We have all been told to eat more nuts and seeds because of their plant-based protein, fiber, healthy fats, etc. Incorporating seeds into one’s diet might take a bit more pre-planning than nuts, as they are all very different. While some can be eaten as a snack on their own, others are best eaten with other foods. Let’s take a closer look at the nutrition of some commonly eaten seeds:
How Seeds Stack Up Nutritionally
|Per Tablespoon||Calories (kcal)||Protein (g)||Total Fat (g)||Alpha-Linolenic Acid |
|Fiber (g)||Calcium (mg)|
|Chia (10 g)||49||1.6||3.4||1.8||3.8||63|
|Flax (7 g)||37||1.3||3.0||1.6||1.9||18|
|Sunflower (9 g)||53||1.0||4.6||0.01||0.78||7|
|Hemp (16.5 g)||80||5.5||4.9||n/a||0.5||0|
|Pumpkin (8 g)||43||2.0||3.7||0.15||0.31||3.4|
|Sesame (9 g)||52||1.6||4.5||0.034||1.1||88|
Chia is the new seed on the block. Arguably the most nutrient-dense of all seeds, chia is best known for its high contents of ALA (a type of omega-3 fatty acid), fiber, and calcium contents. It has been shown to help with blood sugar control and reduce cardiovascular disease risk in research. Chia is also the only seed that can double as a thickener when allowed to soak in water.
Flax has been highly sought after for at least a decade, also because of its high ALA and fiber contents. Research reveals that lignan (a type of phytoestrogen) in flax seed shows a lot of promise in fighting diseases. Unlike chia seeds, flax seeds have to be ground for nutrients to be better absorbed.
Sellers of hemp seeds may want you to believe that hemp is a cure-all for all ailments, but the evidence is scant. Hemp contains gamma-linolenic acid (GLA), a kind of fatty acid that exhibits some anti-inflammatory properties, but study results of its effect on preventing inflammation have been inconclusive. Nevertheless, hemp seed is still a good source of plant-based protein and can be part of a healthy diet.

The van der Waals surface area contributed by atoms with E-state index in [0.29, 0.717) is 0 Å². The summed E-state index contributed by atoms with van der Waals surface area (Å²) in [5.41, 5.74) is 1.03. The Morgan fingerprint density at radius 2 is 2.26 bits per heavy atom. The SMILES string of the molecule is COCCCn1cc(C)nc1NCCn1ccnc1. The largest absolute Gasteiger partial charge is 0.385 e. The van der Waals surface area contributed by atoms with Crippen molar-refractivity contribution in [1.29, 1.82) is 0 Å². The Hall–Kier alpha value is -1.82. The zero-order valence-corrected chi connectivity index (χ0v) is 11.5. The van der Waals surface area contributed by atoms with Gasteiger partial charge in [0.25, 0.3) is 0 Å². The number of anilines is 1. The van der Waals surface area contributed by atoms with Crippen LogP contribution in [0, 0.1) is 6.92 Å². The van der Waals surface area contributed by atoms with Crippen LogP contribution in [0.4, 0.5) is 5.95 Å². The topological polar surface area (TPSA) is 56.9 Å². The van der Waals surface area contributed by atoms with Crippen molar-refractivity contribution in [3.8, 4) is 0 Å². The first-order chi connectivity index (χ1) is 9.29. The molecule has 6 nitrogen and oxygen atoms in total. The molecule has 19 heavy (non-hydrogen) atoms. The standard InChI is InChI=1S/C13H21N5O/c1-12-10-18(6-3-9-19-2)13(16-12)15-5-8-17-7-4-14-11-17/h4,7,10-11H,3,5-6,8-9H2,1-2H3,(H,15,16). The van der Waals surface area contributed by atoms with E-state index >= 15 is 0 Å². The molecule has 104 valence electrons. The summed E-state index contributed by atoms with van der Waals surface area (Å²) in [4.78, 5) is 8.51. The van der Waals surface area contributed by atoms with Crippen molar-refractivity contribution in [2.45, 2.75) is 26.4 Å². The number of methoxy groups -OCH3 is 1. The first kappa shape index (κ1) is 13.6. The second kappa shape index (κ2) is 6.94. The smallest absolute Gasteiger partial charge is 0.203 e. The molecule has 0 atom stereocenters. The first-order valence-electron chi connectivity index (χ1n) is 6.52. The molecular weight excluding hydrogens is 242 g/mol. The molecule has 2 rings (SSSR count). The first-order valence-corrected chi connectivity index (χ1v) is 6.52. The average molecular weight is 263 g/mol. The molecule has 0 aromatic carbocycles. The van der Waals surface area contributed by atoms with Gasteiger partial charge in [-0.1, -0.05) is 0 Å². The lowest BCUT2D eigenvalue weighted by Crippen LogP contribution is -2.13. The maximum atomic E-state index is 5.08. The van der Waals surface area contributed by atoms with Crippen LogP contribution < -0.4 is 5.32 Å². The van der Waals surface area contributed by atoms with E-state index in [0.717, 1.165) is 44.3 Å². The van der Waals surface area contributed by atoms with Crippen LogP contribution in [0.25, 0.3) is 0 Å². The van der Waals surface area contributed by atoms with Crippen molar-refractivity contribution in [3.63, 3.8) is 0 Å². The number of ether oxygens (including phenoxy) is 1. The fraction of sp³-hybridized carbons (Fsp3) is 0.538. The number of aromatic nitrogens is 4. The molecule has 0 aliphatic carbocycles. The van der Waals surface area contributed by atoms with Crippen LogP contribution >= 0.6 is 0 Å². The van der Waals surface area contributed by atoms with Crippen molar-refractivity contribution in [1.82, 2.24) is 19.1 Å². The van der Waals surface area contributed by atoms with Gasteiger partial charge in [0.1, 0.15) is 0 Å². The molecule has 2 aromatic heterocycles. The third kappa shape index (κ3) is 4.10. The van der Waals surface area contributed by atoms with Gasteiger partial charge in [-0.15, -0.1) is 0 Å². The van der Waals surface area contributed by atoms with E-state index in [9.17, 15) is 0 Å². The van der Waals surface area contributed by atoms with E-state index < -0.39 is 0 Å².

Pumpkin seeds are also known as pepitas. This mildly nutty seed is a good source of protein and phytosterols, which can help lower blood cholesterol levels. Snacking on pumpkin seeds also provides you with good levels of magnesium, manganese, and phosphorus.
Sesame seeds are commonly found on top of buns, added to dishes, made into sesame snaps, or used to make the fragrant sesame oil, but rarely eaten as a snack. These tiny white seeds are surprisingly big in nutrition. Not only are they an excellent source of plant-based calcium and a good source of fiber, they are also rich in lignan and the richest source of phytosterols of all nuts and seeds eaten.
Sunflower seeds are an exceptionally good source of Vitamin E, which helps to protect the brain from oxidative damage. They are also high in magnesium, a mineral that has been shown to be helpful in the prevention of migraine headaches. Sunflower seeds are also phytosterol-rich and can be part of a cholesterol-lowering diet.
The Bottom Line
Seeds are highly nutrient-dense and are very versatile. Include more seeds to up your nutrition by snacking on them (sunflower seeds and pumpkin seeds), or adding them to trail mixes, yogurt or salads, breakfast cereals, and breads – the possibilities are endless!
Owennie is a registered dietitian with a soft spot for chocolate and coffee. She is a believer in balance and moderation, and is committed to keeping healthy eating enjoyable and fun. Owennie received her dietetics training in Vancouver, and is a member of Dietitians of Canada and the College of Dietitians of British Columbia. She has experience in a wide variety of settings, such as clinical nutrition, long-term care and outpatient counseling. Owennie has also worked for a community nutrition hotline and participated regularly as a guest radio host, where she enjoyed sharing her passion and knowledge about food and nutrition with people.